Clearly, the digital turn has initiated (or perhaps expanded on, in the eyes of public historians) a shift in the way we approach, create, and share our work. Many historians are taking advantage of the fact that online tools now allow for search across vast pools of digitized content and recombinant sources from a single location quickly and efficiently. Others are utilizing various open-source and proprietary web applications—some outwardly historical, some not—that enable our students and ourselves to produce richer, more manipulable and interactive multimedia forms. And many scholars, especially public historians, recognize just how important the open web is in making the past more useful to a wider audience. Sure, technological pitfalls, steep learning curves, questions of authenticity, and pedagogical challenges exist, but the positive outcomes outweigh the negative, right? Well, apparently numerous historians and other academics have yet to fully embrace the digital revolution, or at least express varying levels of skepticism toward its democratizing potential and ability to transform the ways we account for historical scholarship.
Recent articles by Sheila Cavanagh and Bethany Nowviskie in the Journal of Digital Humanities (both English PhD’s), do a good job of illuminating—what I think—are some of the core issues for, let’s say, “junior” and “senior” scholars navigating today’s academic landscape. Both pieces evoke something of a power struggle between senior, tenured faculty used to negotiating our customary forms of mentoring and evaluation—like the closed-door, outcome-oriented tenure review processes most departments engage in—and junior, non-tenured faculty and alternative academics working on a range of non-linear digital projects that are inherently collaborative, multivalent, and openly accessible. Both of these articles call into question the very purpose of scholarly knowledge production in this ever-changing digital moment.
For starters, Sheila Cavanagh views this power struggle as one between senior faculty who do not really work in digital spaces, but maintain control over established processes of tenure promotion and peer review. Consequently, their willingness to stay behind or their inability to transcend the curve on technological scholarly advancement has inadvertently reinforced an academic landscape that serves to obstruct new, creative, and collaborative attempts to modernize our disciplinary practices. Recognizing the dire need for reformed modes of scholarly evaluation and advising, she argues that those empowered to actually make the requisite changes are failing to acknowledge the gravity of the situation. As a result, junior faculty are increasingly finding themselves “caught in a period of institutional and disciplinary transition.” Without a system in place that properly measures, develops, and supports their online scholarship, they are left to believe that building digital portfolios will not lead to meaningful professional advancement. Conversely, digitally-inclined senior faculty, protected by their tenured status, are able to enjoy the “privilege” of engaging in online scholarship without the attendant fears and anxieties that come with guaranteeing job security in the present arrangement.
Likewise, Bethany Nowviskie finds the current system of tenure and promotion to be woefully inadequate when it comes to evaluating the openly accessible, collaborative, and multimodal work that digital humanists produce. However, this is not because senior faculty are looking to preserve their privileged standing (i.e. the freedom to create digital works without fearing misguided criticism from tenure committees or the freedom to harness the institutional resources necessary to produce worthwhile digital scholarship), but because tenure and promotion committees are looking for the wrong markers of intellectual quality and rigor as they go about considering works of digital scholarship. According to Nowviskie, we should not be evaluating final outputs and products, per se, but determining whether digital projects exhibit “an evolving and continuous series of transformative processes.” As she goes on to argue, works of digital scholarship are hardly ever singular or finished projects and tenure promotion committees need to recognize that. These projects are constantly being “re-factored, remade, and extended” by a number of stakeholders, many of whom exist beyond the walls of the academy. In turn, this greatly complicates our sense of “responsibility and authorship and readiness for assessment.” Because the current system of tenure and promotion fails to provide appropriate models for reviewing digital work (a lot of it being unfinished and ongoing), we are, in effect, compelling junior scholars to engage in scholarly practices that elide the “cooperative networks of production” they worked to establish and participate in, all for the purposes of meeting a seemingly arbitrary set of evaluative criteria that misses the point of doing this kind of work in the first place.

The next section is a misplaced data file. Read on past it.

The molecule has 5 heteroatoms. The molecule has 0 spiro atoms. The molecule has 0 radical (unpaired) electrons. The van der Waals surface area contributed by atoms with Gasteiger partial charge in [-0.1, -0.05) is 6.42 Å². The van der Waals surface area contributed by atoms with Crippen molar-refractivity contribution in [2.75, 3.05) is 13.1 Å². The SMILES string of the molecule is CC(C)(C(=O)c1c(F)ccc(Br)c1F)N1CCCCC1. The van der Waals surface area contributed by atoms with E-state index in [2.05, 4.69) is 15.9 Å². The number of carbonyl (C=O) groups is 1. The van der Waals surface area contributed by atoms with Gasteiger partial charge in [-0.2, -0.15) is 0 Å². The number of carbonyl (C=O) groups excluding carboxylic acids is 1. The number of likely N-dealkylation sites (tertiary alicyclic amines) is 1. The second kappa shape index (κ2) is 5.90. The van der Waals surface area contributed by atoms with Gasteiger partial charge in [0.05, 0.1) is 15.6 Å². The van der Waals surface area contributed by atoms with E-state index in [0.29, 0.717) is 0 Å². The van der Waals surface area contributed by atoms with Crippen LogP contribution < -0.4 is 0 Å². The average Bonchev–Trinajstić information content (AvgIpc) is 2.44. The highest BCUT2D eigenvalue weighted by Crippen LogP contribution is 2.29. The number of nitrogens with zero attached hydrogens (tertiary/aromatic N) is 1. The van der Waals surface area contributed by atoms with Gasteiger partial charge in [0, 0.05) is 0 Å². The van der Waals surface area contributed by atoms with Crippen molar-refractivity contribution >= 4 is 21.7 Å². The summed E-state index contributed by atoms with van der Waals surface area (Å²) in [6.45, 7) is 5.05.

I do not know what the best answer is when it comes to revising our antiquated modes of scholarly assessment or peer review (the latter of which, I recognize, I have hardly touched on in this piece). As an emerging historian who is eager to produce digital work that both informs and supplements traditional modes of scholarly communication, I find it more than a little disheartening that university history departments have yet to standardize an inclusive model for evaluating digital humanities research/projects/endeavors. Perhaps a good place to start the conversation is by reviewing and responding to the suggestions offered by Todd Presner and others in this Fall 2012 issue of the Journal of the Digital Humanities.